CODY, WY — Since the start of the COVID-19 pandemic, when the world seemed to change as we know it and regulations tightened for safety, some of our community’s most vulnerable have probably made some of the biggest sacrifices.
But a new tool at Cody Regional Health’s long-term care center is changing how residents interact with something called a hugging booth.
“You don't know how long it's been,” said Cody resident Chuck Morton.
Morton has been able to see his wife off and on through windows and such while she’s been living in the long-term care center for about a year.
However, the two haven’t shared an embrace since the pandemic began months ago.
“This is her first year here. And of course, we got through the holidays without her. It was hard,” said Morton. “All of a sudden, I am by myself.“
The couple has been married for 54 years but were separated because Lee now suffers from dementia. “All of a sudden, you're missing a partner when we did everything together,” Morton said.
But a recent interaction with Lee was much different than the many he’s had before. “Very, very emotional,” he said.
That’s because Chuck was able to touch and hug Lee for the very first time. However, the experience was a bit modified.
Last Tuesday, those with Cody Regional Health held a first for the long-term care facility – residents were able to schedule visits with their loved ones and sit on opposite sides of a plastic wall with armholes allowing for a hug.
Annalea Avery, the Foundation Experience Director for Cody Regional Health who spawned the idea of the hugging booth, watched as her plan was put into use for the very first time.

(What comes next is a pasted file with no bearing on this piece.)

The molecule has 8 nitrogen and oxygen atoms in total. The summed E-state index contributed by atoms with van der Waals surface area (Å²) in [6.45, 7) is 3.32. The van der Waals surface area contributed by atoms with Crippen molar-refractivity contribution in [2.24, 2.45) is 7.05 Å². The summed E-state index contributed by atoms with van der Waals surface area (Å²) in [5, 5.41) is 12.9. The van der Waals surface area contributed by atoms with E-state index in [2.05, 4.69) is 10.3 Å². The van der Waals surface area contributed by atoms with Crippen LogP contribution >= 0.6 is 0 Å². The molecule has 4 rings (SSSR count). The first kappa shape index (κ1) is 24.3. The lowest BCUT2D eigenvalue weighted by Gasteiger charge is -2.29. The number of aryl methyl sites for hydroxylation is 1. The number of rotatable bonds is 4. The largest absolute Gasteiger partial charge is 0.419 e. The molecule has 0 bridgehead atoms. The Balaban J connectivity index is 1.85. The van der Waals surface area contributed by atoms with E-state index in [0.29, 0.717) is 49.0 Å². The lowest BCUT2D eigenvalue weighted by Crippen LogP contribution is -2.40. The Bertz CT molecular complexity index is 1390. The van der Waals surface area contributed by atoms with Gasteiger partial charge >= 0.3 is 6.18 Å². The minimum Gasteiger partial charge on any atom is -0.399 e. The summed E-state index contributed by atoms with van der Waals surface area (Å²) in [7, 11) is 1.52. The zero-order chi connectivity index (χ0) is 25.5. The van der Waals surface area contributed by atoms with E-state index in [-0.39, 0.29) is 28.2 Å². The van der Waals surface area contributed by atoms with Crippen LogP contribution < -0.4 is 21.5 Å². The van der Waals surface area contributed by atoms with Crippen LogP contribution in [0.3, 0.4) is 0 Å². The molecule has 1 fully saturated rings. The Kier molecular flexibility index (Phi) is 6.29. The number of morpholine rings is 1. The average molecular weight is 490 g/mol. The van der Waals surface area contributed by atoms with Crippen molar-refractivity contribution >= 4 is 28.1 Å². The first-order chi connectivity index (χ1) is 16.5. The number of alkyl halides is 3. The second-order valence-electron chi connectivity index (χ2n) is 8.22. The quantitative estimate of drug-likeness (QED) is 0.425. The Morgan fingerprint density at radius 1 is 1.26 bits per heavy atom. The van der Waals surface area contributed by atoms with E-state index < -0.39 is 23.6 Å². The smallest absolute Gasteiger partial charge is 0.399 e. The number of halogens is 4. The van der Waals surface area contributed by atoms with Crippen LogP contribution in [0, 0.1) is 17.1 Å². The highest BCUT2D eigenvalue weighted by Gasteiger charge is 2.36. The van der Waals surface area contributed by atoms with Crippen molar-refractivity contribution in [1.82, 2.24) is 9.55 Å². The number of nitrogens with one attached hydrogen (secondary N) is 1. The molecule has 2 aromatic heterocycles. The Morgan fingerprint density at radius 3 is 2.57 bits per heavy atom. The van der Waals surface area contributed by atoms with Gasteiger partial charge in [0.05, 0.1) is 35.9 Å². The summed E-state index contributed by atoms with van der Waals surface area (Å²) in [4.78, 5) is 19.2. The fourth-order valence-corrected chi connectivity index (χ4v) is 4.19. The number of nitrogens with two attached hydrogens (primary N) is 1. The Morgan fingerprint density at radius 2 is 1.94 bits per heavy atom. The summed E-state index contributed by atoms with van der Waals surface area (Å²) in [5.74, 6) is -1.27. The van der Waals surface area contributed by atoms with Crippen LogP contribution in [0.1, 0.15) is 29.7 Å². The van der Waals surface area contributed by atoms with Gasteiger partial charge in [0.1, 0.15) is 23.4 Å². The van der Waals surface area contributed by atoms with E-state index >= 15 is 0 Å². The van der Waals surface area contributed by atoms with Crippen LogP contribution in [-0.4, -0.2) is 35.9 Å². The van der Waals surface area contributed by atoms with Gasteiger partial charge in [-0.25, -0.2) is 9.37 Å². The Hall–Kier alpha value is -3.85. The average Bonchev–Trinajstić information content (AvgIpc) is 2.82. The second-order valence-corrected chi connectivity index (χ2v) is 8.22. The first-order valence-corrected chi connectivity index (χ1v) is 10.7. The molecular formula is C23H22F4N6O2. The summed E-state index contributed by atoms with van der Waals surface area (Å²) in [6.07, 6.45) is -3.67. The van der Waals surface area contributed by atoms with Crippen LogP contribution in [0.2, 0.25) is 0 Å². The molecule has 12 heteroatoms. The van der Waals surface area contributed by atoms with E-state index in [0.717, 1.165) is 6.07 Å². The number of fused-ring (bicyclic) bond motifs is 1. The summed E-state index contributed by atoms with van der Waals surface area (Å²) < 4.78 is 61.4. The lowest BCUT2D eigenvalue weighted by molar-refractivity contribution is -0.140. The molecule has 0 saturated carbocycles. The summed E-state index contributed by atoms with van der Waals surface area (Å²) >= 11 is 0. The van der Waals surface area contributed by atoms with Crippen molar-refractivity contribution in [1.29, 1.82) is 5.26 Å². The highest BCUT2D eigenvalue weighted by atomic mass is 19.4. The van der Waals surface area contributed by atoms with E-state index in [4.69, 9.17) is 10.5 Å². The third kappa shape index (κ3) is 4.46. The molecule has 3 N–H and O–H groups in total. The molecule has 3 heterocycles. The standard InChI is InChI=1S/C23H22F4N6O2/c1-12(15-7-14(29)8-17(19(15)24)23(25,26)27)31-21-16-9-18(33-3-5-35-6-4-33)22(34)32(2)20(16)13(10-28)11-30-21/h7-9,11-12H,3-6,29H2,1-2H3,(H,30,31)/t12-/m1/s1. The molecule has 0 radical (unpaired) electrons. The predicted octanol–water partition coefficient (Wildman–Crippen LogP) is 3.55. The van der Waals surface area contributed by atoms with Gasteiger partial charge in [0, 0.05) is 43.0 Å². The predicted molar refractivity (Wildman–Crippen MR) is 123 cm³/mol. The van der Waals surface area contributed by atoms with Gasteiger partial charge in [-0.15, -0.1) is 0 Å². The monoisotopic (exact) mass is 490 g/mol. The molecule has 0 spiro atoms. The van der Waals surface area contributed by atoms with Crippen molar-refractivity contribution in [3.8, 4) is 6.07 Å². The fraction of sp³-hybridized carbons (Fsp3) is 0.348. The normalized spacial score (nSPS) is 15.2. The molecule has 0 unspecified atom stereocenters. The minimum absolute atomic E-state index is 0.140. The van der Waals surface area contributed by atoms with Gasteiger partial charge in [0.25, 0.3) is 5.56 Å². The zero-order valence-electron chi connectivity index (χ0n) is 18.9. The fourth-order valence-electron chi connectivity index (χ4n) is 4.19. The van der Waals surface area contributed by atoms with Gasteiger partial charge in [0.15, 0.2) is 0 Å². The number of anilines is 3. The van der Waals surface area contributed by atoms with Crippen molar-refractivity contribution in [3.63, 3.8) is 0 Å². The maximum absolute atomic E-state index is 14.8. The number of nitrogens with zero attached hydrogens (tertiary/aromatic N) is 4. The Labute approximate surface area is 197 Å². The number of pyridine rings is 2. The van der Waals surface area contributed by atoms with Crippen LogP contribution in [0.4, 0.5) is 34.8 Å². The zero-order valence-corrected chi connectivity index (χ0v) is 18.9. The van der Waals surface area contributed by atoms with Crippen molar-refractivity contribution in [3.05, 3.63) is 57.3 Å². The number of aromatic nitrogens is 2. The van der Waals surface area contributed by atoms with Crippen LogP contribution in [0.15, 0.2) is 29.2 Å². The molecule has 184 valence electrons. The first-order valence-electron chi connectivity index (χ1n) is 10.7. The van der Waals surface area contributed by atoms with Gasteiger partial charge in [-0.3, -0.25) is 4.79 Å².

“I've been down here just crying all day because it's just so special to see them be able to touch their families hold, their hands,” said Avery.
She says the entire idea came to her because of her own experience visiting a loved one.
“So this all stems from my grandma's 93rd birthday. She's in Ohio and that's a significant distance, so I drove five days in a car. It was with my three children to visit with my grandmother through glass, and it was exciting to see her smile, but so hard not to touch her,” said Avery. “So that's where this kind of came from. “
She says she did some research on hugging booths and then collected materials with the help of her father’s local construction company.
Then she manufactured a prototype. “And then my husband and I kind of built this in our living room with our kids running around,” she said.
Tuesday was one of her greatest delights when she saw the hugging booth come together and families embrace for the first time in months.
“You know it gives them something that they haven't had back in a long time. And to see that happen just melts your heart. It's just wonderful,” Avery said.
Cody Regional Health put restrictions in place in March, according to CEO Doug McMillan. It was all in an effort to keep their residents safe. It's worked because the facility has had no positive cases of COVID-19 since.
“Our residents that have been in since the pandemic, which are many, have not been able to touch or hold, embrace their loved one since then,” said McMillan.
He says the idea of the hugging booth blew away staff because it's such a simple concept but with a great impact.
“It just was near and dear to our hearts because we know what that's like to miss someone and have them in long-term care and not be able to touch them,” said Avery.
Studies show that touch can send the body signals of safety and trust. It soothes our hearts, calming cardiovascular stress.
For Chuck Morton, a simple embrace from his wife was a bit simpler than even all that. “It's very emotional,” he said. “And I'm not an emotional guy, but it was a long time.”
Avery says the hugging booth was not possible without all the support from the hospital and the foundation. She says it was a foundation grant that helped build the hugging booth.
She plans to modify the materials of the booth, but for now, it's safe and sanitary as can be.